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Cleveland high school, Case Western Reserve University work to close gender gap in STEM

Cleveland high school, Case Western Reserve University work to close gender gap in STEM.
Posted at 7:24 AM, Nov 08, 2021

CLEVELAND — National STEM Day is recognized on Monday, Nov. 8. It's a day dedicated to bringing awareness and celebrating careers in science, technology, engineering and math.

Almost 14 years ago, the Cleveland Metropolitan School District launched a new, free public high school with a heavy focus on STEM. MC2 STEM High School, which is made up of nearly 300 young people, gives students a hands-on opportunity at learning. It is open to CMSD students, as well as others from Cleveland-area suburbs.

"It is aimed at developing real world projects, so we work alongside the staff at the Great Lakes Science Center and at GE lighting and the colleges to develop these really innovative all encompassing projects to give students real life stem experience," said Fe MacKinnon, the head of MC2 STEM High School. "We try to stay ahead of the curve, or at least interact with what's going on, when it comes to technology and STEM education. And I'd like to believe that our students are at the forefront of that."

Students enrolled in MC2 STEM attend three different campuses. Students in 9th grade attend classes based at the Great Lakes Science Center, students in 10th grade attend classes at Tri-C and 11th and 12th graders are based on campus at Cleveland State University.

Students in MC2 STEM not only earn high school credits, but they're also actively receiving college credits. MacKinnon said this gives students a head start into post-secondary enrollment.

"I think the fact that all of our students are going to college classes this early gives them an advantage of understanding, how do you read a syllabus, how do you incorporate college life into your life and how do you make things work when you're on a different schedule," she said. "So I do think it gives everyone a leg up."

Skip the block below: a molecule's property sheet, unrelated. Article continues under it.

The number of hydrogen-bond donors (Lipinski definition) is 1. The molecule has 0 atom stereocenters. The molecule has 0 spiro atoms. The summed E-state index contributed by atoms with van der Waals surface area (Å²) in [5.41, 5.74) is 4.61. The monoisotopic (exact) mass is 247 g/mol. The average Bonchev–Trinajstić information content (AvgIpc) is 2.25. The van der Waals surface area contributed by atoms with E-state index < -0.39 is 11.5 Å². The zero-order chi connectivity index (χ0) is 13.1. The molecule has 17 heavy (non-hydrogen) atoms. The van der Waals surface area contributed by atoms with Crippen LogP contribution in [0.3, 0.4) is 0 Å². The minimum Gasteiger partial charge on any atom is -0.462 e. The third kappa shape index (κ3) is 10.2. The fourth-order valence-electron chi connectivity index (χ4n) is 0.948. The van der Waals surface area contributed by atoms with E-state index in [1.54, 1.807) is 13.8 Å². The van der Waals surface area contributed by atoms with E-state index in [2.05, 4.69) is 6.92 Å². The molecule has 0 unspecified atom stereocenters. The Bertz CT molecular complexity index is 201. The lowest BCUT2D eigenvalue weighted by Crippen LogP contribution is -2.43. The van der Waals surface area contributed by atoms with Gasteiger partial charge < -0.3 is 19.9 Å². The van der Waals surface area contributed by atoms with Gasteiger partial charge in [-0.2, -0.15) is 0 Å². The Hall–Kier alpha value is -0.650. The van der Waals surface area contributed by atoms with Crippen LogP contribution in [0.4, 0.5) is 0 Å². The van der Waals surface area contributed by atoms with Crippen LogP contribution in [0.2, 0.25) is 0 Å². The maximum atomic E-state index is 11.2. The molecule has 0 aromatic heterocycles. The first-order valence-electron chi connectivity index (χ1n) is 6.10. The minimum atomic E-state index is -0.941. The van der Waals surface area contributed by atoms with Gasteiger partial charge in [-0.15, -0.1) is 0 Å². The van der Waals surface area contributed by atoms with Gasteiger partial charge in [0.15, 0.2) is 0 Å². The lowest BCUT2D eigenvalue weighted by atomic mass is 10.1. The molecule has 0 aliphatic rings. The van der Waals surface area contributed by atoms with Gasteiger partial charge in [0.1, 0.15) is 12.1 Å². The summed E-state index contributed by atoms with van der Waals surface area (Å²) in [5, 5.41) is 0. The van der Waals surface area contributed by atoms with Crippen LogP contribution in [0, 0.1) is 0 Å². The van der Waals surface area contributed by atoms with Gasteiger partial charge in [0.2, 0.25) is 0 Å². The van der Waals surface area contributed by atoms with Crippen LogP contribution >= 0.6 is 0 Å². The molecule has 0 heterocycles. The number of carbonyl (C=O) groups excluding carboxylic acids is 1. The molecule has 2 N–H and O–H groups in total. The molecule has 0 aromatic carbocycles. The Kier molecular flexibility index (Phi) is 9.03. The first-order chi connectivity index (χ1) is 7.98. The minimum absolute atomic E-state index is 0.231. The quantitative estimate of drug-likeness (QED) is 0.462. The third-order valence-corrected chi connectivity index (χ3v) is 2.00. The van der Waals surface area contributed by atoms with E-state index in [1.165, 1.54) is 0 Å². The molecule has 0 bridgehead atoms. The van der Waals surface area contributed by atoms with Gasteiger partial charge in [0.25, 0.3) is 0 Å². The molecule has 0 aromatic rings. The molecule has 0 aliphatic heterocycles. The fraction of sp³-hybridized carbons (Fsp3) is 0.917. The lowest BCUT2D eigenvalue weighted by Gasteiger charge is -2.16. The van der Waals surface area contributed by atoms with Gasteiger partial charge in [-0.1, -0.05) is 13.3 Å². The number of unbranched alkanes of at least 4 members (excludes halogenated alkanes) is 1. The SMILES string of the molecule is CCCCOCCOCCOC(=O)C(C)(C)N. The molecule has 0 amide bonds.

Despite making up almost half of the U.S. workforce, women are still underrepresented in the STEM-based jobs. Research shows, women make up only 28% of the STEM workforce. And men greatly outnumber women majoring in most STEM fields in college.

MacKinnon said MC2 STEM High School is closing that gap year after year.

She said when the school first opened, enrollment was about 75% male and 25% female. Now, 14 years later, it's nearly a 50/50 split.

"Our young ladies come in knowing and believing that they can do anything it doesn’t really matter what their gender is," MacKinnon said. "So I’m happy to say that it’s a non issue. It’s not even something we think about we can do anything."

Kirsten Ellenbogen, the president and CEO of the Great Lakes Science Center, said parents and other adults need to be good role models to encourage young girls.

"It is so hard to get out of a habit of stereotyping STEM roles and STEM expectations. We excuse people or make jokes about ourselves all the time," she said. "Children have big ears they hear all of us, whether or not there are children and it's such a simple thing that we can all do is just check ourselves, the next time."

At the college level, Cleveland-based Case Western Reserve University is also doing its part to break the stereotype.

The university is home to the WISER (Women in Science and Engineering Roundtable) program. It is promoted to the inclusion and success of all women pursuing a STEM-based career.

Rhea Lamba, a senior studying biomedical engineering, is one of several members. She believes women in STEM career fields provide perspective.

"There's so many ideas and like information I think women have that could totally make things way more accessible, especially when we look at reproductive health and things like that," she said. "Just hearing women perspectives and voices will completely change the way we look at reproductive health and like the STEM field in terms of that as well."

Lamba is planning to graduate in May 2022. Post college she is aiming to create medical devices to be used all over the world.

Lamba said when beginning to study STEM courses, she struggled with confidence. Her advice to younger girls interested in STEM-based careers: Believe in yourself.

"Just believing in yourself and believing that you could do it honestly is just so important," said Lamba. "Once you get that confidence that you can do it. I think that it will definitely help you stay in the STEM field and go to anything you really want to do."

If you're interested in MC2 STEM High School, click here.